He also said, "The one pervading evil of democracy is the tyranny of the party that succeeds, by force or fraud, in carrying elections." He doesn't seem to be okay with fraud.
He's using fraud in the colloquial sense. I'm using it in the criminal.
That seems a perfectly reasonable thing to say. It does not, however, appear to have anything to do with the "libertarians think fraud is okay" notion.
Fraud legislation isn't motivated by a desire to do good? And it isn't backed with force?
Wow. We've moved from fraud to putting people out of business. So person A being successful in business means if person B fails in business then person A caused economic harm. No doubt, you say. But your example seems highly simplistic and, ahem, lacking in necessary nuance.
Just to point out I believe you introduced the concept of economic harm while I originally restricted my discussion to fraud. That may have been a slip of the tongue/keyboard by you... economic harm is an incredibly wide area and I'm not sure you really are arguing on that basis.
Not to mention the fact that you seem to have suddenly enlarged the definition of economic harm from things like fraud to basically anything that has a consequence that might be perceived to be negative.
It appears we're using economic harm in different contexts. I use it in the way it's used in the legal, business and philosophical world to describe anything
that cause harm economically to an entity; there is extensive discussion on the topic with regards to tort law (with the leading case being Spartan Steel) for example. You appear to be using it in a far more specific sense to refer only to criminal(?) acts that involve economic loss. Is that so and, if that is the case, shall we bypass that aspect of the discussion as it doesn't appear to add anything to the topic that is not covered by our discussion on fraud?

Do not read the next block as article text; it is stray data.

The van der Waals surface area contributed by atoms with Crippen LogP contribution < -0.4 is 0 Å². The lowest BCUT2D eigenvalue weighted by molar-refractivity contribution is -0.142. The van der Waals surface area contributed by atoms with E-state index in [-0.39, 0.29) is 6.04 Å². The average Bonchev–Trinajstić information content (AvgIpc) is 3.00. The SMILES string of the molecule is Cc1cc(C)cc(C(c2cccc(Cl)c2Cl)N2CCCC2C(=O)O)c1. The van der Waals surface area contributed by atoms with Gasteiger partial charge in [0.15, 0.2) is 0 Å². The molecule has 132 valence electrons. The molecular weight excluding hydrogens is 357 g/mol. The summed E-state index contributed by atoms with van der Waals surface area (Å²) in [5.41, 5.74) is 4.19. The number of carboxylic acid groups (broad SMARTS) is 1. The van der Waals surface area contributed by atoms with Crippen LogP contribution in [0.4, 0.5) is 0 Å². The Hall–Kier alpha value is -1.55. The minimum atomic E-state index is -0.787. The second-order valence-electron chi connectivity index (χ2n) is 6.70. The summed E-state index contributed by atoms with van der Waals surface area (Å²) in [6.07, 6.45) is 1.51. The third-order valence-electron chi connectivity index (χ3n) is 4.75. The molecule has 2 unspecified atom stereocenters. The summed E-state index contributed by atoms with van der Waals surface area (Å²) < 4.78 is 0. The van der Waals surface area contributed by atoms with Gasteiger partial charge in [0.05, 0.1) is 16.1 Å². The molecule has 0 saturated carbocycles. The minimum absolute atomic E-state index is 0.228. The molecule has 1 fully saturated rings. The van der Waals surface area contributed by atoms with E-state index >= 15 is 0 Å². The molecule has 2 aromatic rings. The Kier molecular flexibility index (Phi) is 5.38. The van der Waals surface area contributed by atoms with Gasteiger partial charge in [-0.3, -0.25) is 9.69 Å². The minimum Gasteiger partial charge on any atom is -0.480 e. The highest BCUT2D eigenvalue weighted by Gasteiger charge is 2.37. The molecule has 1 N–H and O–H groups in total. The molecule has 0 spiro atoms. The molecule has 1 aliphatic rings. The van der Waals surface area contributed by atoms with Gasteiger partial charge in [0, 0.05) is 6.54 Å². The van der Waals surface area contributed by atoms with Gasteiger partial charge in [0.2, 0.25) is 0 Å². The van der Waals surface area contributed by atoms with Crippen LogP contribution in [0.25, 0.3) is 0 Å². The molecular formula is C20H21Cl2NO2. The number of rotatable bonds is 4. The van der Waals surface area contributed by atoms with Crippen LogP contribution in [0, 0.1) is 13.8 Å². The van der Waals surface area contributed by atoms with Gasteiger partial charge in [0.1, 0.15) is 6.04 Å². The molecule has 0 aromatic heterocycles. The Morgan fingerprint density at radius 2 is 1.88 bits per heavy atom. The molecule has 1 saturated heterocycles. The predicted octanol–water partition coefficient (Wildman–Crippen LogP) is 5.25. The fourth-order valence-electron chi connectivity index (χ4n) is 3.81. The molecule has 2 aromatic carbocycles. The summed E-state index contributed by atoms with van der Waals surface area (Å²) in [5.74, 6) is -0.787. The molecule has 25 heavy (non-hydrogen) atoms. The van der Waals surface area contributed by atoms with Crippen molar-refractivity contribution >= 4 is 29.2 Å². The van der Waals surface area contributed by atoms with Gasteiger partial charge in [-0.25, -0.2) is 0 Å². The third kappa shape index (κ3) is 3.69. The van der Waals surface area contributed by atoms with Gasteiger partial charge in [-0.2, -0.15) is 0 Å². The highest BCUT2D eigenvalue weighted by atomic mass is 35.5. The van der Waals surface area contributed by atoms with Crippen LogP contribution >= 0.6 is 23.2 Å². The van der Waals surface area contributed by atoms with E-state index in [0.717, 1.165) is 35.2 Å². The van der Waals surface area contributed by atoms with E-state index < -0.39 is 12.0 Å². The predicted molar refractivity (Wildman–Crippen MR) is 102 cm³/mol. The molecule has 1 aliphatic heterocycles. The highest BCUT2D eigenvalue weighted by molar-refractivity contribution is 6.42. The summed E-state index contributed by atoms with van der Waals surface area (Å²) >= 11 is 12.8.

Perhaps that was your thinking all along. But arguing that libertarians are not against a business being more successful than another does not in any way mean they are okay with fraud. To assume that it does seems to me to be highly illogical.
As above. As I've been using it Economic Harm is not limited to the likes of fraud, insider trading etc etc.
No part of that addresses why you have set yourself up as an arbiter of what is and is not "true" libertarianism. And given that you seem to not understand libertarianism at a basic level, I am of the opinion you are not qualified to be such an arbiter.
From your own definition/explanation of libertarianism in response to another post you held that it was concerned with individual liberty and is based around individual rights (as opposed to privileges). I understand and pretty much accept that. The issue is this: can you frame the right that means that fraud legislation is a valid act (in the moral sense to avoid the legal positivism angle) by the State? A right to not be deceived? A right to not be deceived if it leads to economic loss? A right to not be deceived if it directly leads to economic loss?
Unsophisticated readers. Uh-huh. And I was worried I might come across as arrogant.
"Sophisticated" and "unsophisticated" are terms widely used in the business and legal world (as well as probably others) to describe people who are not familiar with the terms and processes involved with no negative connotations. If a derivatives lawyer is buying property then he will understand many of the terms and situations a real estate lawyer will use even if not an expert much like if a commodity trader uses a wealth management fund. It means you can use the more technical and precise jargon without having to explain or simplify it.
Okay. This weird semantic game where deceptively acquiring the property of others and dishonestly acquiring the property of others are some how not both theft is, I am sure, very "sophisticated". It's also ridiculous. Yes, the singular act of deceiving someone is not in itself theft. Deceiving someone to gain their property and being successful, however, is theft.
As I set out, using the relevant statute laws, that simply isn't the case. Colloquially it may be... but in colloquial terms people describe both abortion and capital punishment as murder, neither of which is true. If fraud was theft why would there be the need for separate fraud legislation?
Because a lie is used and not a gun or a lockpick does not make it any less theft. Your "sophisticated" explanation is weak at best. That you can make something sound complicated does not mean that it is.
I hope I'm not presenting it as complicated as it simply isn't. Fraud is a separate offence that shares certain similarities (dishonesty and property) to theft... but certain similarities are not enough to make two things identical.
Sigh. Yes, there are other kinds of fraud that do not necessarily result in the exchange of property. But in the context of what we were discussing, fraud is theft. Again, if I were to use your methods, robbery and embezzlement are not theft either. And yet, they actually are.